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Squeezed – again

Ryan Fletcher, Thursday, May 18th, 2017


Labour and the unions attacked the Tories’ economic record after new figures showed that workers have been hit with a renewed wage squeeze.

 

Pay growth in early 2017 fell below inflation for the first time in two-and-a-half-years, according to official figures released yesterday (May 17).

 

ONS figures showed that average wages increased by 2.1 per cent during the first three months of 2017, the weakest rise since July 2016.

 

But because of an inflation rate of 2.3 per cent during the same period, wages shrank by 0.2 per cent in real terms – the first decrease since autumn 2014.

 

The statistics showed that despite the level of unemployment falling to 4.6 per cent in the first three months of 2017, life is tougher under the Tories, as working people struggle in a low wage economy where zero hour contracts and food bank use are both at record levels.

 

Reiterating the fact that the economy is increasingly unlikely to make work pay, new Resolution Foundation analysis also found that average weekly pay is still £16 lower than it was 2008 – with the current wage squeeze the longest in more than 200 years.

 

“Working people and their communities are in the grip of the longest pay squeeze since Queen Victoria was on the throne. With no sign of letting up and inflation rising more and more, workers are under constant pressure to make ends meet,” said Unite general secretary Len McCluskey.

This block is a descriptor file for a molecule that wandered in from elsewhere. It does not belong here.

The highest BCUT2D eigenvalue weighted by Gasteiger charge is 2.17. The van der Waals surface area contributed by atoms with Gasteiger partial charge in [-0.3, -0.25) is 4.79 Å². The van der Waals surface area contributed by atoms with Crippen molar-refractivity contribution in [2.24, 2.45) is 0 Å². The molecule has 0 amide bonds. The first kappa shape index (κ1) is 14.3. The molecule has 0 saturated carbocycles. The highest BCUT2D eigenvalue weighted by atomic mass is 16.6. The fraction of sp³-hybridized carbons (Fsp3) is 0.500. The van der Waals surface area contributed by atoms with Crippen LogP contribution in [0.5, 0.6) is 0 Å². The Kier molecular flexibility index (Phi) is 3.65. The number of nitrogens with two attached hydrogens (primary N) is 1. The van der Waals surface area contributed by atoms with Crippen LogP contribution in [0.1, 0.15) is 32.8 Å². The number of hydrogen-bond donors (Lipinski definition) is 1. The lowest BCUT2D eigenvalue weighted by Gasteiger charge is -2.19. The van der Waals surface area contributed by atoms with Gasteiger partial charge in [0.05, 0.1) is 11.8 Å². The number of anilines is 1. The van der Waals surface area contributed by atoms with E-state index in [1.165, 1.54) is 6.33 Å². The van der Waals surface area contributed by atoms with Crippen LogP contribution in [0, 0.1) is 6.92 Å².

‘Empty promises’

“Empty promises from the Tories and backsliding on minimum wage rates will do nothing to cease this income misery.

 

“Working people need a Labour government. Only Labour will boost the minimum wage to £10 an hour and ensure working people can stand tall again by building an economy based on secure, decent jobs.”

 

Labour has promised that tackling low wage growth would be a priority if they came to power. This includes increasing the minimum wage to £10 an hour by 2020 and ending the public sector pay freeze.

 

While the Tories had promised to increase the minimum wage to £9 an hour by 2020, their current manifesto pledge says it will only rise “in line with median earnings” – resulting in an estimated hourly rate of £8.20 by 2020.

 

TUC general secretary Frances O’Grady said the fall in wages “risks tipping working people into another living standards crisis”.

 

She said, “That poses a major challenge for whoever forms the next government. Any party that’s serious about giving Britain a pay rise will have a plan to create well-paid jobs in the towns that need them most.

 

“They will have a plan to raise the minimum wage to £10 as soon as possible. And they will have a plan to stop the unfair pay cuts that are making hard-working midwives, firefighters and nurses thousands of pounds worse off.”

 

Shadow chancellor John McDonnell said latest figures showed “the Tories’ total failure to improve the living standards of working families”.

 

He said, “Real wages are lower than they were in 2010, and, after seven years of the Tories, they are now falling again.

 

“The choice at this election couldn’t be clearer: either a Tory party presiding over a crisis in living standards or a Labour government that will build a Britain for the many, not the few.”

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